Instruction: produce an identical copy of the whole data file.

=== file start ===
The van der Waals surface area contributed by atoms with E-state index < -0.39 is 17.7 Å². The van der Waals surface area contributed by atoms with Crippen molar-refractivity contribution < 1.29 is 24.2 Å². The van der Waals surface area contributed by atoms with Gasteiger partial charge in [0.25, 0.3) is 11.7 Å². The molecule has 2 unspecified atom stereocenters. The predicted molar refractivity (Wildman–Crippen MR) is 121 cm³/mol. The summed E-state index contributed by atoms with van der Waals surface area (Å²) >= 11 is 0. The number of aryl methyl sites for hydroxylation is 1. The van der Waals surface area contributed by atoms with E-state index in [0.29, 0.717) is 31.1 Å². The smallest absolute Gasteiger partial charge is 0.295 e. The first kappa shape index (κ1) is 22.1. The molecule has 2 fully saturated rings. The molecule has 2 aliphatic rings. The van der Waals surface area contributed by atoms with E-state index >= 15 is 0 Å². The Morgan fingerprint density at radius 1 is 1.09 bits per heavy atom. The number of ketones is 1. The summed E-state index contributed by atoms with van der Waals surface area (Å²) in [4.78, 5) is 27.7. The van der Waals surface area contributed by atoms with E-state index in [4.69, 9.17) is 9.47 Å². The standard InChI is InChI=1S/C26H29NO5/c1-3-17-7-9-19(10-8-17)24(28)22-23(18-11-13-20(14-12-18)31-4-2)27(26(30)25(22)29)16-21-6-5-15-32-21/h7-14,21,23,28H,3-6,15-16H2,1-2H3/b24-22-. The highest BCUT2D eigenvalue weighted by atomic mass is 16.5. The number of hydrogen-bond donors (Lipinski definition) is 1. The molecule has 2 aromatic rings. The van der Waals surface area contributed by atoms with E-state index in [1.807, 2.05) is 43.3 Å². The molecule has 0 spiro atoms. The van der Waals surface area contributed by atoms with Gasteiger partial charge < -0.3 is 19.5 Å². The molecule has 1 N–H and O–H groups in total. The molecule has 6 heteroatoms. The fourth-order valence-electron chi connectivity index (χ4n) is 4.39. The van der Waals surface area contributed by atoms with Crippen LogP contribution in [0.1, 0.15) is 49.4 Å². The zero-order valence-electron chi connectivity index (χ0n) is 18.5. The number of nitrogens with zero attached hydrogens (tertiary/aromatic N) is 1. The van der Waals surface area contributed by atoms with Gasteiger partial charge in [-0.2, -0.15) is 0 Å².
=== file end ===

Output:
The van der Waals surface area contributed by atoms with E-state index < -0.39 is 17.7 Å². The van der Waals surface area contributed by atoms with Crippen molar-refractivity contribution < 1.29 is 24.2 Å². The van der Waals surface area contributed by atoms with Gasteiger partial charge in [0.25, 0.3) is 11.7 Å². The molecule has 2 unspecified atom stereocenters. The predicted molar refractivity (Wildman–Crippen MR) is 121 cm³/mol. The summed E-state index contributed by atoms with van der Waals surface area (Å²) >= 11 is 0. The number of aryl methyl sites for hydroxylation is 1. The van der Waals surface area contributed by atoms with E-state index in [0.29, 0.717) is 31.1 Å². The smallest absolute Gasteiger partial charge is 0.295 e. The first kappa shape index (κ1) is 22.1. The molecule has 2 fully saturated rings. The molecule has 2 aliphatic rings. The van der Waals surface area contributed by atoms with E-state index >= 15 is 0 Å². The Morgan fingerprint density at radius 1 is 1.09 bits per heavy atom. The number of ketones is 1. The summed E-state index contributed by atoms with van der Waals surface area (Å²) in [4.78, 5) is 27.7. The van der Waals surface area contributed by atoms with E-state index in [4.69, 9.17) is 9.47 Å². The standard InChI is InChI=1S/C26H29NO5/c1-3-17-7-9-19(10-8-17)24(28)22-23(18-11-13-20(14-12-18)31-4-2)27(26(30)25(22)29)16-21-6-5-15-32-21/h7-14,21,23,28H,3-6,15-16H2,1-2H3/b24-22-. The highest BCUT2D eigenvalue weighted by atomic mass is 16.5. The number of hydrogen-bond donors (Lipinski definition) is 1. The molecule has 2 aromatic rings. The van der Waals surface area contributed by atoms with E-state index in [1.807, 2.05) is 43.3 Å². The molecule has 0 spiro atoms. The van der Waals surface area contributed by atoms with Gasteiger partial charge < -0.3 is 19.5 Å². The molecule has 1 N–H and O–H groups in total. The molecule has 6 heteroatoms. The fourth-order valence-electron chi connectivity index (χ4n) is 4.39. The van der Waals surface area contributed by atoms with Crippen LogP contribution in [0.1, 0.15) is 49.4 Å². The zero-order valence-electron chi connectivity index (χ0n) is 18.5. The number of nitrogens with zero attached hydrogens (tertiary/aromatic N) is 1. The van der Waals surface area contributed by atoms with Gasteiger partial charge in [-0.2, -0.15) is 0 Å².